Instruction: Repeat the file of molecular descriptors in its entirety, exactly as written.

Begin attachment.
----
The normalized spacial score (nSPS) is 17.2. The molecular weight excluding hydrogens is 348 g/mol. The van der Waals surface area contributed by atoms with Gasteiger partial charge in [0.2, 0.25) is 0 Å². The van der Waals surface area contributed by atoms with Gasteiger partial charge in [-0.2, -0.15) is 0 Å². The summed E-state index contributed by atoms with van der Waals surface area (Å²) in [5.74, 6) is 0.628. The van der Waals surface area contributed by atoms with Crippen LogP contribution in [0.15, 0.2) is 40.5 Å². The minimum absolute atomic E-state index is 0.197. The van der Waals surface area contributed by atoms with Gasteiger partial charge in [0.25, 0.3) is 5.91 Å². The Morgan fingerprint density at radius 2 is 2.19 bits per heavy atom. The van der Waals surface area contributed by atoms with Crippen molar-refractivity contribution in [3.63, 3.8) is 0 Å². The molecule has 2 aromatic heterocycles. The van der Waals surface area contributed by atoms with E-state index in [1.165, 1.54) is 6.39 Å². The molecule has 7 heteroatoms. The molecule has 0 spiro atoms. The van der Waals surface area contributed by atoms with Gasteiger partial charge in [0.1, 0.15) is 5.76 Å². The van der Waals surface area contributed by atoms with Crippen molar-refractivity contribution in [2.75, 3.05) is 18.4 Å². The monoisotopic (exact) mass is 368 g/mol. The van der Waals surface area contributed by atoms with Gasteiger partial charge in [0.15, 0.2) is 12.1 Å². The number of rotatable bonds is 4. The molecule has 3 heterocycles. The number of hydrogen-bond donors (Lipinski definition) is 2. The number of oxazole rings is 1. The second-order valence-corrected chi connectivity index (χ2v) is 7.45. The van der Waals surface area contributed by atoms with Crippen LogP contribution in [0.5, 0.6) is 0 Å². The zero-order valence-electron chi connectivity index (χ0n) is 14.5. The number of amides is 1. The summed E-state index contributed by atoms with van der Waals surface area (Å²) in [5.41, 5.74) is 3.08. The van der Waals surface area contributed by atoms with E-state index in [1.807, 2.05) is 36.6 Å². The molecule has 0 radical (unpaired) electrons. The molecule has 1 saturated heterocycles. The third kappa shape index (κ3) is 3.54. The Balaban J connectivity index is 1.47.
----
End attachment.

The normalized spacial score (nSPS) is 17.2. The molecular weight excluding hydrogens is 348 g/mol. The van der Waals surface area contributed by atoms with Gasteiger partial charge in [0.2, 0.25) is 0 Å². The van der Waals surface area contributed by atoms with Gasteiger partial charge in [-0.2, -0.15) is 0 Å². The summed E-state index contributed by atoms with van der Waals surface area (Å²) in [5.74, 6) is 0.628. The van der Waals surface area contributed by atoms with Crippen LogP contribution in [0.15, 0.2) is 40.5 Å². The minimum absolute atomic E-state index is 0.197. The van der Waals surface area contributed by atoms with Gasteiger partial charge in [0.25, 0.3) is 5.91 Å². The Morgan fingerprint density at radius 2 is 2.19 bits per heavy atom. The van der Waals surface area contributed by atoms with Crippen molar-refractivity contribution in [3.63, 3.8) is 0 Å². The molecule has 2 aromatic heterocycles. The van der Waals surface area contributed by atoms with E-state index in [1.165, 1.54) is 6.39 Å². The molecule has 7 heteroatoms. The molecule has 0 spiro atoms. The van der Waals surface area contributed by atoms with Gasteiger partial charge in [0.1, 0.15) is 5.76 Å². The van der Waals surface area contributed by atoms with Crippen molar-refractivity contribution in [2.75, 3.05) is 18.4 Å². The monoisotopic (exact) mass is 368 g/mol. The van der Waals surface area contributed by atoms with Gasteiger partial charge in [0.15, 0.2) is 12.1 Å². The number of rotatable bonds is 4. The molecule has 3 heterocycles. The number of hydrogen-bond donors (Lipinski definition) is 2. The number of oxazole rings is 1. The second-order valence-corrected chi connectivity index (χ2v) is 7.45. The van der Waals surface area contributed by atoms with Crippen LogP contribution in [0.5, 0.6) is 0 Å². The zero-order valence-electron chi connectivity index (χ0n) is 14.5. The number of amides is 1. The summed E-state index contributed by atoms with van der Waals surface area (Å²) in [5.41, 5.74) is 3.08. The van der Waals surface area contributed by atoms with E-state index in [1.807, 2.05) is 36.6 Å². The molecule has 0 radical (unpaired) electrons. The molecule has 1 saturated heterocycles. The third kappa shape index (κ3) is 3.54. The Balaban J connectivity index is 1.47.